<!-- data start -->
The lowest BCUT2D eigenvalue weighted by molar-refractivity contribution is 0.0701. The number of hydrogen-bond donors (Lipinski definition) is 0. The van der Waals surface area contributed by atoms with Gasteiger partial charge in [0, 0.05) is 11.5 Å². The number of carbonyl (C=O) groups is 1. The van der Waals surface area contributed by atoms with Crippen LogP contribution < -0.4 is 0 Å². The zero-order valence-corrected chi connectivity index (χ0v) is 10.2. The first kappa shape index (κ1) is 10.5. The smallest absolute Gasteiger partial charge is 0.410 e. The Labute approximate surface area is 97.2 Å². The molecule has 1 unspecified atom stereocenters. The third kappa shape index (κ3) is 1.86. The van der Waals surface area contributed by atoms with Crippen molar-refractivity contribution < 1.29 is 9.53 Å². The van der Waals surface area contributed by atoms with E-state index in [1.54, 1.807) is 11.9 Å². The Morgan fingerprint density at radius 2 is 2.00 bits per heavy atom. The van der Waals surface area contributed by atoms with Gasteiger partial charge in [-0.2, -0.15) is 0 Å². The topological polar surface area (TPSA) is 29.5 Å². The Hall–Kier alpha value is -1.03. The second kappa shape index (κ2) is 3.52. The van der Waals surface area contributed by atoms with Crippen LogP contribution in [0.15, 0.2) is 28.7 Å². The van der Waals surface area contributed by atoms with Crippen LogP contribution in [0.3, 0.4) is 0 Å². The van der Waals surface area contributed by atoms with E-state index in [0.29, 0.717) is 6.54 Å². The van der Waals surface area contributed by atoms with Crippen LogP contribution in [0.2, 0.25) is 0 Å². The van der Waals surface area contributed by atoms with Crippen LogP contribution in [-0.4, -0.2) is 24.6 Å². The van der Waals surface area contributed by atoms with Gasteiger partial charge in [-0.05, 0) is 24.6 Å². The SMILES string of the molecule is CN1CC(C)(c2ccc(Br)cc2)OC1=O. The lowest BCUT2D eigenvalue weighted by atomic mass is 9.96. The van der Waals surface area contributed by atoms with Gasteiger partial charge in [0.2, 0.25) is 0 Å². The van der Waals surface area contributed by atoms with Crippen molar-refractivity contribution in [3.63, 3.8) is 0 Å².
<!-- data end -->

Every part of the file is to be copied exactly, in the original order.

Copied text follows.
The lowest BCUT2D eigenvalue weighted by molar-refractivity contribution is 0.0701. The number of hydrogen-bond donors (Lipinski definition) is 0. The van der Waals surface area contributed by atoms with Gasteiger partial charge in [0, 0.05) is 11.5 Å². The number of carbonyl (C=O) groups is 1. The van der Waals surface area contributed by atoms with Crippen LogP contribution < -0.4 is 0 Å². The zero-order valence-corrected chi connectivity index (χ0v) is 10.2. The first kappa shape index (κ1) is 10.5. The smallest absolute Gasteiger partial charge is 0.410 e. The Labute approximate surface area is 97.2 Å². The molecule has 1 unspecified atom stereocenters. The third kappa shape index (κ3) is 1.86. The van der Waals surface area contributed by atoms with Crippen molar-refractivity contribution < 1.29 is 9.53 Å². The van der Waals surface area contributed by atoms with E-state index in [1.54, 1.807) is 11.9 Å². The Morgan fingerprint density at radius 2 is 2.00 bits per heavy atom. The van der Waals surface area contributed by atoms with Gasteiger partial charge in [-0.2, -0.15) is 0 Å². The topological polar surface area (TPSA) is 29.5 Å². The Hall–Kier alpha value is -1.03. The second kappa shape index (κ2) is 3.52. The van der Waals surface area contributed by atoms with Crippen LogP contribution in [0.15, 0.2) is 28.7 Å². The van der Waals surface area contributed by atoms with Crippen LogP contribution in [0.3, 0.4) is 0 Å². The van der Waals surface area contributed by atoms with E-state index in [0.29, 0.717) is 6.54 Å². The van der Waals surface area contributed by atoms with Crippen LogP contribution in [0.2, 0.25) is 0 Å². The van der Waals surface area contributed by atoms with Crippen LogP contribution in [-0.4, -0.2) is 24.6 Å². The van der Waals surface area contributed by atoms with Gasteiger partial charge in [-0.05, 0) is 24.6 Å². The SMILES string of the molecule is CN1CC(C)(c2ccc(Br)cc2)OC1=O. The lowest BCUT2D eigenvalue weighted by atomic mass is 9.96. The van der Waals surface area contributed by atoms with Gasteiger partial charge in [0.2, 0.25) is 0 Å². The van der Waals surface area contributed by atoms with Crippen molar-refractivity contribution in [3.63, 3.8) is 0 Å².